mid-March to mid-May
Named in 1816 by naturalist Adelbert Von Chamisso, who sailed into San Francisco Bay and found the hills covered in gold (poppies, not ore)
California Poppy Day is celebrated every April 6.
The California Poppy is a small plant, with one flower per slender stem. A mature plant may be as short as two inches, yet the hardy seeds for which poppies are known can spread far and wide and take root in sandy, difficult soil where other plants’ seeds may fail.
The seeds actually prefer to take root in “disturbed” soil, which has been broken by anything from farm tractors to footprints. In fact, a short distance away from Los Angeles, you’ll find the Antelope Valley California Poppy Reserve, a high desert area where the flower practically covers every square inch of the 1,745-acre site.
Growing wild throughout the state, the California Poppy was an important resource for the indigenous people of California, who used it for both food and oil. They also used the pollen as a colorful cosmetic. The state flower actually grows wild as far north as southern Washington state and as far south as Baja, Mexico. It is most closely associated with California, not just for its name but also for the state’s vast ranges of rolling hills turned golden by its delicate petals.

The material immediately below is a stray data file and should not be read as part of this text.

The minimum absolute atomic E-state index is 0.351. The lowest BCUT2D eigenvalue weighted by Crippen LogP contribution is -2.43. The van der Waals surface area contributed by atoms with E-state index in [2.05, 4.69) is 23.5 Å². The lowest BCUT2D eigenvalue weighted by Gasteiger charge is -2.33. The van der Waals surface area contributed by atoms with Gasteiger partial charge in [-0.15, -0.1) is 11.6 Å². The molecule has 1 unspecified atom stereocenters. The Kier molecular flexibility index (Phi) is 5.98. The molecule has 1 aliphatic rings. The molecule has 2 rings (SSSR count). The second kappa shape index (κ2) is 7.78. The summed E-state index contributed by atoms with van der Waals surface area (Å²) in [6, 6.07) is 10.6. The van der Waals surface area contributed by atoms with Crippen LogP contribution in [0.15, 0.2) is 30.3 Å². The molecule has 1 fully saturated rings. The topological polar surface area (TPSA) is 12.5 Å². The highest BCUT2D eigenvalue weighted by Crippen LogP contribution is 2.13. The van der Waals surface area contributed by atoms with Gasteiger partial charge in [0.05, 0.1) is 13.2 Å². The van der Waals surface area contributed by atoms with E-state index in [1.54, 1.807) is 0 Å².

Being a drought-resistant flower, the California Poppy has adapted well to the California climate growing successfully everywhere in the state. It was therefore quite easy for Californians to bring this hardy wildflower into their home gardens — adding color and attracting pollinators such as bees and hummingbirds.
The California state flower has spread to other parts of the country and also to South America and Australia. Its other names include La Amapola (flame flower), Copa de Oro (cup of gold), and Dormidera (the drowsy one), due to the flower’s tendency to open its petals later in the morning than most other wildflowers.
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